Wednesday, 4 January 2012

Happy New Year!!!- January Beekeeping Maintenance Tips.

What a wet start to the year! But let's not dwell on that. Time to have a quick peek at your hives to see they are still weather/water tight. Last night there were gail force winds and this could blow hive roofs off. So a quick apiary site inspection is in order.

Hive Food?
We always give each of our beehives a Christmas gift of a block of honey/sugar fondant. This we do the week of Christmas (hope the bees don't open it till Christmas)! It's a little thank you for all their hard work for the past year and also a safeguard in case a colony is short of food supplies. Better safe than sorry. If they don't need it they will just leave it along. Never feed sugar syrup during the winter. Liquid sugar is far too difficult for bees to metabolise in cold temperatures and can lead to bee tummy upsets and dysentery.

Hive Entrance?
Check the hive entrance for any blockage. The naturally high mortality rate among bees in the autumn can mean with so many bees dying within the hive, the house bees find it difficult to clear them all out. This build up can create a complete blockage of the hive entrance. Your bees can suffocate or water vapour build up occurs and invites mould and unhygienic conditions to spread within the hive. It's just not bee cosy!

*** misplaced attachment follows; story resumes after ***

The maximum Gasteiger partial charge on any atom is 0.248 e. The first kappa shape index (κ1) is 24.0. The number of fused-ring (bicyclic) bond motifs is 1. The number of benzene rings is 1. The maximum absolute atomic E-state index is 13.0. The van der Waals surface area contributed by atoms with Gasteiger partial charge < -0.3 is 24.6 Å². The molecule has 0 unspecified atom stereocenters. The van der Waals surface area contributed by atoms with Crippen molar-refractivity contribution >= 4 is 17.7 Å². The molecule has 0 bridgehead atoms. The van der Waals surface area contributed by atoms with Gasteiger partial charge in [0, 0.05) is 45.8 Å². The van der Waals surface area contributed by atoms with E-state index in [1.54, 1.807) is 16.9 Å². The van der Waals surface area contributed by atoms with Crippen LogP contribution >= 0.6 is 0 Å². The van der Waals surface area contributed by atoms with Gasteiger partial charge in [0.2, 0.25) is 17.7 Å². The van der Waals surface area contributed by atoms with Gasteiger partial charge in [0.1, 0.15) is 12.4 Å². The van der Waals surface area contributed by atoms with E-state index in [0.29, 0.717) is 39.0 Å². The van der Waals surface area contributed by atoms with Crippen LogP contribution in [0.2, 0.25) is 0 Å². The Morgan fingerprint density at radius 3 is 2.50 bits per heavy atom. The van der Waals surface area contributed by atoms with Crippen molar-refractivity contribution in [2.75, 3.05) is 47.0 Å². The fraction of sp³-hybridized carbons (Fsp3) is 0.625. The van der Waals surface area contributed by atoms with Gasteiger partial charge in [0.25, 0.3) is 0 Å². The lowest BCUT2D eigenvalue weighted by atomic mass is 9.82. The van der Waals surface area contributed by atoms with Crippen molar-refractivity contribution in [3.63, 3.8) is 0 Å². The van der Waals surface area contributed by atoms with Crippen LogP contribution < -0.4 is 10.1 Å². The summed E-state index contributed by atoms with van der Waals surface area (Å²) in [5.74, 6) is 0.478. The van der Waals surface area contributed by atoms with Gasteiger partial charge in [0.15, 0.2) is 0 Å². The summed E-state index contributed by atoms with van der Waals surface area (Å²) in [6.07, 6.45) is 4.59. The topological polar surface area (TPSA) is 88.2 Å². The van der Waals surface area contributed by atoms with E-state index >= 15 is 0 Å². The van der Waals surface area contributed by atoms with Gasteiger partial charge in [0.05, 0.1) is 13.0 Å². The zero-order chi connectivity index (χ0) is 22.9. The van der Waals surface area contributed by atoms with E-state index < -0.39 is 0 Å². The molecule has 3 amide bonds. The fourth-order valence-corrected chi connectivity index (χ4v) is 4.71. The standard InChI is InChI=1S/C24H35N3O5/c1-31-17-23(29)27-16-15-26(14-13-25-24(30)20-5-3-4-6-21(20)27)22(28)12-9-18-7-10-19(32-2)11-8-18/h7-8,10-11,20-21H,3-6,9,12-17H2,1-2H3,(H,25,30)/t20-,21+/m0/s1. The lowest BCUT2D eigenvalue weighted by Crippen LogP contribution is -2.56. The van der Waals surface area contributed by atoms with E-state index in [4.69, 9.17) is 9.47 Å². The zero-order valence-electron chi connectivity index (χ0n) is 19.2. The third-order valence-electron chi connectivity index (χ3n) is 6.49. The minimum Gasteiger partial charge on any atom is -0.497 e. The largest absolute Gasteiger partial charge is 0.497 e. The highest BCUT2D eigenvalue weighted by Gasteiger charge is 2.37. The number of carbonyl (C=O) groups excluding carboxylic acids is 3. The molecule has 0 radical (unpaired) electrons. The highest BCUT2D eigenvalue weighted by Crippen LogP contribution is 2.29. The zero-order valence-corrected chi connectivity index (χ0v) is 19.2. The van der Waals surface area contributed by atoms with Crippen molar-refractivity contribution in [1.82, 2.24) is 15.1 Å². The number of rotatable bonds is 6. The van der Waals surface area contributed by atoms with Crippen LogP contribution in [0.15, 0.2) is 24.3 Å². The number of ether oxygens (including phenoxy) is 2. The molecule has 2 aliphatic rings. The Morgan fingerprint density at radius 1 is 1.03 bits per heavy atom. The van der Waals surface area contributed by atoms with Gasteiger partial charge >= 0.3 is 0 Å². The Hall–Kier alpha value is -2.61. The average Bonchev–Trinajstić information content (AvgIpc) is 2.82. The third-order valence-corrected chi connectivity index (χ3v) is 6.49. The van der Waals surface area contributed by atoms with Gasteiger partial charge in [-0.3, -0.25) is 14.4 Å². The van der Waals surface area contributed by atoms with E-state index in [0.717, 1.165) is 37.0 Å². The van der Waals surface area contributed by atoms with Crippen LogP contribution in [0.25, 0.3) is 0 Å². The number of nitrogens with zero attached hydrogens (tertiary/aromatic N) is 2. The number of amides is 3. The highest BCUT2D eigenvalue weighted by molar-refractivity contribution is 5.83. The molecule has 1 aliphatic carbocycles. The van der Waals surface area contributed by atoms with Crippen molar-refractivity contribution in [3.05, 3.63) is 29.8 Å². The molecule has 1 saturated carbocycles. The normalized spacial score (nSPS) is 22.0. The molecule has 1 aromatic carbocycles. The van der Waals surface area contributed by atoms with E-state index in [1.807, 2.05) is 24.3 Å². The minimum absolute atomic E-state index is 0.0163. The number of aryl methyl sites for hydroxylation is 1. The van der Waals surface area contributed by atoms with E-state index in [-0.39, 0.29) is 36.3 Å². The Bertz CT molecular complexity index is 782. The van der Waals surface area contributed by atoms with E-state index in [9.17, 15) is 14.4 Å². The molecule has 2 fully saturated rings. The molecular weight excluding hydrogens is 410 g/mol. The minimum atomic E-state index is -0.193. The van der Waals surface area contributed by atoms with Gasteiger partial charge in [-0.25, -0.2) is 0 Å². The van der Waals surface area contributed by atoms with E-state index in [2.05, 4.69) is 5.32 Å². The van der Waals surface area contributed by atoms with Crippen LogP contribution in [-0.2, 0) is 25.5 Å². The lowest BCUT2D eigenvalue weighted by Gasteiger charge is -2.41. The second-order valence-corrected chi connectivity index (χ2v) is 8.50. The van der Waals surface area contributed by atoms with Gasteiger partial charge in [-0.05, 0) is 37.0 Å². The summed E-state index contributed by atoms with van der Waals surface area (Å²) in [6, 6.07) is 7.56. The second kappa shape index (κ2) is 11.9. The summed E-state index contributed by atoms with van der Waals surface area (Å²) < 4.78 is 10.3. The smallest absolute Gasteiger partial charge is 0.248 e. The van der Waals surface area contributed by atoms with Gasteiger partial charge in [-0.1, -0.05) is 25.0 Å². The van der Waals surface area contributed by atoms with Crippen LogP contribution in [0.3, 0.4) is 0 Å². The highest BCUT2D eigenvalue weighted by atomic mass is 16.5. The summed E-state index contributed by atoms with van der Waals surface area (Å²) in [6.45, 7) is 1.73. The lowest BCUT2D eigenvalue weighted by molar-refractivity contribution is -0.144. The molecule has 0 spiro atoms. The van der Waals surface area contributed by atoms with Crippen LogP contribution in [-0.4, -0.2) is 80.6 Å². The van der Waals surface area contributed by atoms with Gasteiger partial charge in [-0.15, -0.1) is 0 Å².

Hive Secure?
Vandals are the prime reason to keep your hives 'out of sight-out of mind' At this time of year your hive will be very visual as hedges and trees die back exposing the once well hidden beehive. So now is the time to disguise your beehive. Camouflage it as best you can. In many of our out apiaries we have two sets of beehives, a- Summer Hives, painted white, b-Winter Hives, stained cedar brown. So in the winter not only are our hives less visual, but the stain allows the wood to breath and reduces water vapour build up within the wood and inside the hive.

Those were just a few January Beekeeping Maintenance Tips. BTW- Don't open your hive for an inspection in the winter. Any major disturbance to a hive now until spring can be very detrimental to bee colony health. So keep animals well away. Try not to bump, knock of jolt a hive. Do not attempt to move a beehive during winter. The bees will use their energy to break their winter cluster to find out what is going on. This unnecessarily uses up their food stores and their limited remaining life span.

photo copyright 2012 ©-The Hive Honey Shop

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